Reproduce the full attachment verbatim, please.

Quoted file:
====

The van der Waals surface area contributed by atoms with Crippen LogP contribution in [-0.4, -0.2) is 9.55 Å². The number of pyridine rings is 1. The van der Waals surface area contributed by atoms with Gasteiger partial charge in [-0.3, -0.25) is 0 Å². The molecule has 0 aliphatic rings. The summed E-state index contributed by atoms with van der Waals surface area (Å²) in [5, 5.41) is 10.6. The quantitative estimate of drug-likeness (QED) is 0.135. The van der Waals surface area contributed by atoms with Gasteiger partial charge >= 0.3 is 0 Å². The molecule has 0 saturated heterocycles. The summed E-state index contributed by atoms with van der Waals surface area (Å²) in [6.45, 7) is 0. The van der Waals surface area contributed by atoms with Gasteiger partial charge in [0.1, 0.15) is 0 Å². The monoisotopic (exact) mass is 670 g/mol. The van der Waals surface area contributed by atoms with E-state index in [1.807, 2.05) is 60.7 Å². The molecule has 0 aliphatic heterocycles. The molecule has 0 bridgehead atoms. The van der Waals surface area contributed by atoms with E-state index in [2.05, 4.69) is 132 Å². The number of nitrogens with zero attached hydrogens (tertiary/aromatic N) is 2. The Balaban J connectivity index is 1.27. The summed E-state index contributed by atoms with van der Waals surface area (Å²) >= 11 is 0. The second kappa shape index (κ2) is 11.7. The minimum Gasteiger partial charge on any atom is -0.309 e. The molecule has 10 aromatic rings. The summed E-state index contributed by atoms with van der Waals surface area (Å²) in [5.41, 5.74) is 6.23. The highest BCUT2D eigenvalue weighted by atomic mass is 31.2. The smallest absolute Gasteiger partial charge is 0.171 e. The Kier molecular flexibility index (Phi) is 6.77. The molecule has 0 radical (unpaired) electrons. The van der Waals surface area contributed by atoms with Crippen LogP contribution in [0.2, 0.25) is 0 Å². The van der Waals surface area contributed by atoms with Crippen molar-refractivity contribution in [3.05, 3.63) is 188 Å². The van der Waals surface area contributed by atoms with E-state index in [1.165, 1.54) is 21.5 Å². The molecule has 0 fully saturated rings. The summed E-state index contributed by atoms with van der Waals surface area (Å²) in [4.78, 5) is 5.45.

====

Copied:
The van der Waals surface area contributed by atoms with Crippen LogP contribution in [-0.4, -0.2) is 9.55 Å². The number of pyridine rings is 1. The van der Waals surface area contributed by atoms with Gasteiger partial charge in [-0.3, -0.25) is 0 Å². The molecule has 0 aliphatic rings. The summed E-state index contributed by atoms with van der Waals surface area (Å²) in [5, 5.41) is 10.6. The quantitative estimate of drug-likeness (QED) is 0.135. The van der Waals surface area contributed by atoms with Gasteiger partial charge >= 0.3 is 0 Å². The molecule has 0 saturated heterocycles. The summed E-state index contributed by atoms with van der Waals surface area (Å²) in [6.45, 7) is 0. The van der Waals surface area contributed by atoms with Gasteiger partial charge in [0.1, 0.15) is 0 Å². The monoisotopic (exact) mass is 670 g/mol. The van der Waals surface area contributed by atoms with E-state index in [1.807, 2.05) is 60.7 Å². The molecule has 0 aliphatic heterocycles. The molecule has 0 bridgehead atoms. The van der Waals surface area contributed by atoms with E-state index in [2.05, 4.69) is 132 Å². The number of nitrogens with zero attached hydrogens (tertiary/aromatic N) is 2. The Balaban J connectivity index is 1.27. The summed E-state index contributed by atoms with van der Waals surface area (Å²) >= 11 is 0. The second kappa shape index (κ2) is 11.7. The minimum Gasteiger partial charge on any atom is -0.309 e. The molecule has 10 aromatic rings. The summed E-state index contributed by atoms with van der Waals surface area (Å²) in [5.41, 5.74) is 6.23. The highest BCUT2D eigenvalue weighted by atomic mass is 31.2. The smallest absolute Gasteiger partial charge is 0.171 e. The Kier molecular flexibility index (Phi) is 6.77. The molecule has 0 radical (unpaired) electrons. The van der Waals surface area contributed by atoms with Crippen LogP contribution in [0.2, 0.25) is 0 Å². The van der Waals surface area contributed by atoms with Crippen molar-refractivity contribution in [3.05, 3.63) is 188 Å². The van der Waals surface area contributed by atoms with E-state index in [1.165, 1.54) is 21.5 Å². The molecule has 0 fully saturated rings. The summed E-state index contributed by atoms with van der Waals surface area (Å²) in [4.78, 5) is 5.45.